Polish court uncovers secret cryptomining rigs hidden in building


Officials at the Supreme Administrative Court of Poland in Warsaw discovered a number of high-powered cryptocurrency mining devices hidden in the courthouse – including in a ventilation duct and under a raised floor – that were powered by electricity from the court area.

The devices had their own modem to connect to the Internet, according to the Polish news channel TVN 24meaning they were not connected to the courthouse network.

Judge Sylwester Marciniak told the channel that the episode “presented no threat to the security of data stored at the Supreme Administrative Court”, and added that Poland’s Internal Security Agency – the country’s FBI – had been informed.

According to TVN 24, the devices were capable of consuming several thousand Polish zlotys worth of energy per month – with 1,000 zlotys worth around $250 – and had been placed near power supply equipment.

A few weeks after their discovery, in September, the president of the court terminated his contract with an outside company that had been hired to maintain the building’s devices.

TVN 24 reported that it had fired two employees responsible for maintaining the part of the building where the crypto-mining equipment was installed.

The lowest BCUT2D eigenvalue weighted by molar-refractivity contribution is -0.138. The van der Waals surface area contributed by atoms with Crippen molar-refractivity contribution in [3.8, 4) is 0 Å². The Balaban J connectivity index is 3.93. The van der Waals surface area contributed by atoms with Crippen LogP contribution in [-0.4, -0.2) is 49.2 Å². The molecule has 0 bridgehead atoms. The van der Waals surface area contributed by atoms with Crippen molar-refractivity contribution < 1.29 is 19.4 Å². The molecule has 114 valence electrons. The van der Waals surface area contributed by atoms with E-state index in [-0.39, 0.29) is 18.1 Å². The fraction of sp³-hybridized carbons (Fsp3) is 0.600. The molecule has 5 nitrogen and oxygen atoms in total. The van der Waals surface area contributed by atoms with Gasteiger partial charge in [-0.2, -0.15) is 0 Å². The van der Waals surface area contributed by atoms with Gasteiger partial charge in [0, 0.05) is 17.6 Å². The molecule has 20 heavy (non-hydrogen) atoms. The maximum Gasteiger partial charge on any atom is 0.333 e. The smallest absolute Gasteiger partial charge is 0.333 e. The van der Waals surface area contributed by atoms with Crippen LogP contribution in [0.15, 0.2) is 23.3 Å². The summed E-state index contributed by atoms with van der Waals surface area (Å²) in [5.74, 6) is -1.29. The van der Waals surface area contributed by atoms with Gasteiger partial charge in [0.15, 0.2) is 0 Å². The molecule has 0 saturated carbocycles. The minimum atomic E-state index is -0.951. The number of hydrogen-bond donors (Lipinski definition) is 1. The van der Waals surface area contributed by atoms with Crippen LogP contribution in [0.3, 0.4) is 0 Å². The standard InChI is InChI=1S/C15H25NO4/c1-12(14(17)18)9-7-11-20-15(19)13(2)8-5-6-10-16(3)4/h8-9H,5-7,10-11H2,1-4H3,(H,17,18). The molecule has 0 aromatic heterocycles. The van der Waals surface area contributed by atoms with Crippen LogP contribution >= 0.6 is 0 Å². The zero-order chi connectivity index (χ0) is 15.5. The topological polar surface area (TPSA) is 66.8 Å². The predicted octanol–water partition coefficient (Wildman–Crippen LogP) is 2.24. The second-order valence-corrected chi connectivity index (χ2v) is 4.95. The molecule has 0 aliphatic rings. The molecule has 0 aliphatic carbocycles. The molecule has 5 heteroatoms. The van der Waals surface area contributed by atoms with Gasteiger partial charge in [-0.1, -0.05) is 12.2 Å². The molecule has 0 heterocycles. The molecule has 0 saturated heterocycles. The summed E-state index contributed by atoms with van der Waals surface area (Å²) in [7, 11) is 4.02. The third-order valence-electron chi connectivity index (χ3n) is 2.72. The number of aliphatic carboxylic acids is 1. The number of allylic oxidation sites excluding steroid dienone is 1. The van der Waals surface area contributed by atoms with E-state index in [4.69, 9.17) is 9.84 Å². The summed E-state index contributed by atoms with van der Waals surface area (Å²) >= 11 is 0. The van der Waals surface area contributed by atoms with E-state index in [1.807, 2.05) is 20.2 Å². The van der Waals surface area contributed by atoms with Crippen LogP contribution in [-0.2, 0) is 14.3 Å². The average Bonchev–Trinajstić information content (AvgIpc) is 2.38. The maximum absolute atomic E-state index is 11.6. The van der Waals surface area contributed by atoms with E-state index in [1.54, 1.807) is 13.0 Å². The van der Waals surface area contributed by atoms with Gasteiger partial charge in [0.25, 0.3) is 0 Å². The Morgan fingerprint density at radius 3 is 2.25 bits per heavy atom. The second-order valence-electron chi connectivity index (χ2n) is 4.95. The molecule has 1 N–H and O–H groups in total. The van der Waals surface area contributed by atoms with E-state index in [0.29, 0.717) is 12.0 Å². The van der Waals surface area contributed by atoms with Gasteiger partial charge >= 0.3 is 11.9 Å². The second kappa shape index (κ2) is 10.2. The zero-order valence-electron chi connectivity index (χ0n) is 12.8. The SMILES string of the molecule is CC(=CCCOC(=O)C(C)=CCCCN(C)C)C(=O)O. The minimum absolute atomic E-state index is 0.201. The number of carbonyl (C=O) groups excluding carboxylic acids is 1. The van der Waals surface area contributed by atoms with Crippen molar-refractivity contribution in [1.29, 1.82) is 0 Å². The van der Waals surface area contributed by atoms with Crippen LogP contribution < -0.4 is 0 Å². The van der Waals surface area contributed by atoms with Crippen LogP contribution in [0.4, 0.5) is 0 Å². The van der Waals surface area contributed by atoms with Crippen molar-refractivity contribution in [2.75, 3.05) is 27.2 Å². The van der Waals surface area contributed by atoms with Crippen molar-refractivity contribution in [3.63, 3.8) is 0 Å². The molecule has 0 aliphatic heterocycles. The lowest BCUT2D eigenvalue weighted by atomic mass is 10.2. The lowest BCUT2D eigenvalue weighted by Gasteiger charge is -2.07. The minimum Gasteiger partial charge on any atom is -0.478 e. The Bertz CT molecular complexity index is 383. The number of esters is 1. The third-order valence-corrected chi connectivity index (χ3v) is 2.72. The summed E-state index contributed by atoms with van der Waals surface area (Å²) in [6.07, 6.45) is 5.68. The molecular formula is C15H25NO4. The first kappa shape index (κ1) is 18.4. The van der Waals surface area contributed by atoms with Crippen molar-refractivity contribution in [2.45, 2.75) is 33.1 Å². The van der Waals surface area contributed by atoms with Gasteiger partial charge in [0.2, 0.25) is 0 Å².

The equipment has since been dismantled and seized by the police and an investigation has been opened by the district prosecutor’s office for electricity theft. To date, no one has been charged.

This is not the first time that a justice building has unintentionally been the scene of cyber-misdeeds.

In 2015, five prisoners in Ohio were arrested after rebuilding two home computers from scrap parts for recycling.

These computers were hidden behind a board of plywood in the ceiling of a closet, then connected to the Ohio Department of Rehabilitation and Corrections network.

After hacking into the network using questionable login credentials, they used their access to issue passes allowing inmates to move around the facility and, in one case, even stole inmates’ personal information. another inmate to obtain multiple credit cards.

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Alexandre Martin

Alexander Martin is the UK editor of Recorded Future News. He was previously a technology journalist for Sky News and is also a member of the European Cyber ​​Conflict Research Initiative.

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